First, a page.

Wednesday, 9 August 2017

Käthe Kruse: Lob des Imperfekts

Käthe Kruse has a book out, Lob des Imperfekts. Kunst, Musik und Wohnen im West-Berlin der 1980er Jahre. It's an ebook, actually, about music, art and squatting back in the day. Fittingly, it is not neat and tidy, not professional as we may have come to expect.*


Kruse was the drummer in the band Die Tödliche Doris. Wikipedia says the article I've linked to here relies too much on references to primary sources. What other sources would you want to rely on, I wonder? The band was part of the Geniale Dilletanten movement. They spelled it like that on purpose, unlike the Wikipedia article, where someone "corrected" the spelling in 2012 and it has stayed that way. Which has its own charm, I suppose. The idea, as I understand from Kruse's book, was to just get on and do things, make music and art and books with enthusiasm, ingenuity, rather than years of practice. Dilletantism like the herb and your favourite auntie. You're never going to achieve perfection, so why try? Kind of like art-school punk, to use an Anglophone comparison, only less angry, less a reaction to what came before, and more a simple creative urge? Maybe. I'm not an expert.

And that was kind of the point. Kruse writes of the movement:
Perfection can't be expected. Most of us couldn't play any instruments or couldn't repeat what we'd played once before. And that's where the basic premise of the Geniale Dilletanten comes to the fore: that anyone can make music who has ideas and energy (...). In any case, the Geniale Dilletanten stopped leaving the things they cared about to the experts, the self-appointed or otherwise responsible, and took charge of them in person.
So it's not exactly easy listening. My mum used to have an Einstürzende Neubauten CD and she'd play it really loud and hoover at the same when the downstairs neighbours had pissed her off.

But it was a thing, you know? You can hear their influence still now in some bands. Kruse writes about the music scene in 80s West Berlin, where everyone's surname seems to have been Müller and everyone worked in either a bar or a record store, and people ran shops that never sold anything, and it seems like an island where money wasn't necessary and they could make art out of embroidered cushions and get ripped off by a gallery owner and then get their revenge by mass-producing the cushions and selling them for much cheaper, and they'd get invited to art things all over the Western world and do a show or make a video and send that and it would be funny and fun and everything was an experiment and no one got up early in the morning.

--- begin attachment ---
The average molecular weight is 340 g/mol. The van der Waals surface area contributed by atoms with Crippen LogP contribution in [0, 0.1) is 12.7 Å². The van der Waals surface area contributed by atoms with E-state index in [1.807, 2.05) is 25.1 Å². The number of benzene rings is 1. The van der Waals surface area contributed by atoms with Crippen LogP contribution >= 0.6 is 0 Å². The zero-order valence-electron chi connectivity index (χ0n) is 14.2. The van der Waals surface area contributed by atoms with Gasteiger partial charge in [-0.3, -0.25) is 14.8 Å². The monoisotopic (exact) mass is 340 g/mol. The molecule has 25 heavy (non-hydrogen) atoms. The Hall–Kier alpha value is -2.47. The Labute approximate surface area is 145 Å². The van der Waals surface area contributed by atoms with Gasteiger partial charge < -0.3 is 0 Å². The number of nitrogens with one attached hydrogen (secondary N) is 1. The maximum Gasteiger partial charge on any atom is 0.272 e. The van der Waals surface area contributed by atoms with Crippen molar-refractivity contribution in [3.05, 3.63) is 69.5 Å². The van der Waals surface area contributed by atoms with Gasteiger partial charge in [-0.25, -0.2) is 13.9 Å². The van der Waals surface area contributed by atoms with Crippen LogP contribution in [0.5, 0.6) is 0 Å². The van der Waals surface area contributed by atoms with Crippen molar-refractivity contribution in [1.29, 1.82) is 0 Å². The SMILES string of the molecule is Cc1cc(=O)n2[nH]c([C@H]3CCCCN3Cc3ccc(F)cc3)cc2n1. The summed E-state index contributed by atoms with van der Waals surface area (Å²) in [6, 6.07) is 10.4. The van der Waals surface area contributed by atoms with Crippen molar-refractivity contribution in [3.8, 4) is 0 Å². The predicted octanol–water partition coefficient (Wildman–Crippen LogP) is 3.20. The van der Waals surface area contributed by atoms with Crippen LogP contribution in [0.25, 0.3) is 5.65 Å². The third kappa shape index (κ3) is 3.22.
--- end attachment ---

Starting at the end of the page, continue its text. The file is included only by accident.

And just as that might be getting a bit samey, with some other dude called Müller doing some other artsy thing, the book switches from music and art to something more tangible: how these people actually lived. This is the longest piece of the three that make up the book, followed by a more straight-forward interview with Käthe Kruse. Like the other two articles, it's been used before but is very recent, published in an architecture magazine. Because putting together old things to make new things is good. So Kruse writes – in an almost conversational style – about how she joined one of West Berlin's 164 squats in 1982 and how the squatters lived and worked and went about saving buildings that were slated for demolition, and with them whole swathes of Kreuzberg and Schöneberg.

The experiments extended beyond art, then, to the way people lived. In her building, they started out with forty people sharing space in which to cook, eat and sleep, allocating tasks like washing up, cooking, scavenging building material, repairs, construction. What began as a temporary solution to a lack of affordable living space became more permanent, with band practice rooms and then whole water processing and energy production plants set up in the basement, and smaller, more private spaces coming about as and when needed.

One of the reasons I was so fascinated is that I've known people over the years who have lived in these houses, and seen some of the conflicts that arose there, from a distance. But Kruse details how they were dealt with – new people moving in and bringing bursts of energy, employing a janitor to make sure someone's responsible for certain jobs, making sure the smaller living units are shared by people who get on well. About half of West Berlin's squats have since been legalized, and Kruse takes us through that process as well, and the compromises it entailed. But basically, the squats created the economic conditions for those who lived in them to lead those laid-back lives, experimenting with instruments and making new things. I'm glad the two aspects come together in one short book.

So here's the thing I've been thinking. What if some of us bloggers are our own breed of ingenious dilletants? Doing things our own way out of enthusiasm, writing differently to paid critics, the experts in our case, less for the fame than for the fun, having come across a space in which we can experiment. Sure, some literary bloggers go on to write professionally, and good for them. But at a time when monetizing is almost expected of us, maybe it's cool to just make something new for the love of it and not for the cash.

*The book is professionally produced, of course, by Mikrotext, with photos and all the features you'd expect from an ebook, plus samples from their other stuff. And there'll be a book launch somewhere in Kreuzberg, at some date in September, which is again nicely dilletantish.


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